I already have an existing loan from my 401k plan,I need cash but can I still get money out of my account?
When an unexpected bill arrives or you’re short on cash, it’s tempting to look at your 401(k) as a quick and easy source of funds. But just because you can tap your 401(k), should you?
I’ve found this to be a common question and recently received an inquiry from a a participant in the 401(k) plan of a Boston area employer.
Here is what I recommended for his consideration:
While your plan may offer you the option to borrow, you need to be aware of any restrictions put in place by the 401(k) plan administrator. Such information may be found on the administrator website or in the plan’s summary document available from the administrator or possibly your HR representative.
Generally, if the plan allows loans, the rule is you can borrow up to 50% of your vested balance to a maximum of $50,000 IF you had no other plan loan in place in the 12 month period ending on the day you apply for the loan.
In the case where you have a plan loan outstanding, then the new loan is limited. It is the lesser of 50% of the vested account balance or $50,000 minus the outstanding loan balance in the preceding 12 months.
The plan may impose a fee for arranging the loan and may also have a minimum loan amount (for example, $1,000). In addition to the minimum loan amount requirement, your plan administrator may restrict the reason for the loan to a list of approved reasons (for example, uninsured medical expenses, college tuition, purchase of a primary residence).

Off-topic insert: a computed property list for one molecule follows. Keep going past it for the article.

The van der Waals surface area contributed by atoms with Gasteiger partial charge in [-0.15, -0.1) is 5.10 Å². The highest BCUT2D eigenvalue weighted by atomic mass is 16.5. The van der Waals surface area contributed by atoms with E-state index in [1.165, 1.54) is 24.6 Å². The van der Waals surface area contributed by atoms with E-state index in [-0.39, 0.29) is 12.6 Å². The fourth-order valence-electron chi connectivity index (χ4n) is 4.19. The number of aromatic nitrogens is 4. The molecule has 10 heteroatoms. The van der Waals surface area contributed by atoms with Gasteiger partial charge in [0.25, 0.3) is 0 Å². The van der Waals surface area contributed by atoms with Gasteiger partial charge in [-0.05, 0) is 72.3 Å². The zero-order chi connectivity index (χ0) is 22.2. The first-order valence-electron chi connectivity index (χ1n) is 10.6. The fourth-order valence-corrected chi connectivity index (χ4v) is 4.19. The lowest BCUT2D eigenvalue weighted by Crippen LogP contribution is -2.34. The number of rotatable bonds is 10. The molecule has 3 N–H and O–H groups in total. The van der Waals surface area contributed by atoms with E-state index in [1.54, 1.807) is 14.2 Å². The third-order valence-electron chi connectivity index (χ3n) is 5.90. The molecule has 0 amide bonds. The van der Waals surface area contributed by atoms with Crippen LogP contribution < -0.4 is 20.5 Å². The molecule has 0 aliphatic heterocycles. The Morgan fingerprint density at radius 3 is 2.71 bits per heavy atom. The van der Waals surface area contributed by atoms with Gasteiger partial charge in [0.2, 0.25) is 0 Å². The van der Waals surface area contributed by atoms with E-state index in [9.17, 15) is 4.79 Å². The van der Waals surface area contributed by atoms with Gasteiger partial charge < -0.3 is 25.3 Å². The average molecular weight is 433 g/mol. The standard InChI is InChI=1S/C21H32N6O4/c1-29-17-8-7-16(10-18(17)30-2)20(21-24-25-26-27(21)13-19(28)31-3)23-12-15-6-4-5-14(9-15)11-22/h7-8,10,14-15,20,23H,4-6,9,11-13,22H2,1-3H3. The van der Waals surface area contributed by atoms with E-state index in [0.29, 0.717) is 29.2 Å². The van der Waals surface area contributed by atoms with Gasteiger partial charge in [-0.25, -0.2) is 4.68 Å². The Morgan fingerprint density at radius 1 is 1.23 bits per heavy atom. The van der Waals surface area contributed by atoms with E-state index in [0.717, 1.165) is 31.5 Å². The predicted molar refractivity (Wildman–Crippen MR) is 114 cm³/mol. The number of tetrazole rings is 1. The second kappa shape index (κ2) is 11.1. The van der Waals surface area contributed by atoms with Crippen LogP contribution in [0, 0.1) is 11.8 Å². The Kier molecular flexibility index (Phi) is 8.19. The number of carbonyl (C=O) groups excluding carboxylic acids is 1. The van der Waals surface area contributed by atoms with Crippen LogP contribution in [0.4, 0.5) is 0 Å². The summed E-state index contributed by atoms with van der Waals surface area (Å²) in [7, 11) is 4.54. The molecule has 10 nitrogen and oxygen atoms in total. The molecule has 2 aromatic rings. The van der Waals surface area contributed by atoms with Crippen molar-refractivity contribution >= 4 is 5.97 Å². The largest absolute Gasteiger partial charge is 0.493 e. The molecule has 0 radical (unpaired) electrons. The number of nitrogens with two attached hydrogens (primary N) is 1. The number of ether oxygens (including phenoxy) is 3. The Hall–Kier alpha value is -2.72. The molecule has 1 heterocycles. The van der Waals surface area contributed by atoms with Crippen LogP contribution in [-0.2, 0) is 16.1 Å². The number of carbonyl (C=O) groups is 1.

Just because you can get a loan from your 401k doesn’t mean that you should. Sure, it is convenient, fast and relatively inexpensive. Yes, you are “paying yourself” for the borrowed money and not a credit card company or bank. Yes, the interest is tax-sheltered and there is no tax consequence for receiving funds as long as you pay it back.
While there may be no tax consequence for receiving the loan proceeds while still employed, as soon as you leave your company the loan will be considered a distribution from the plan unless you can repay it within a certain amount of time. If you can’t repay it, then you’re looking at a big bump to your W2 as the distribution will be considered income leaving you with a potentially large tax liability – and headache if you can’t pay the taxes.
So if you are nearing retirement, may be changing jobs or are facing a lay-off in the near future, need the proceeds for meeting daily living expenses (as opposed to some extraordinary or large capital expense) or are using your 401k like a piggy bank to buy luxury items or pay for a vacation, then the answer is simple: Don’t do it.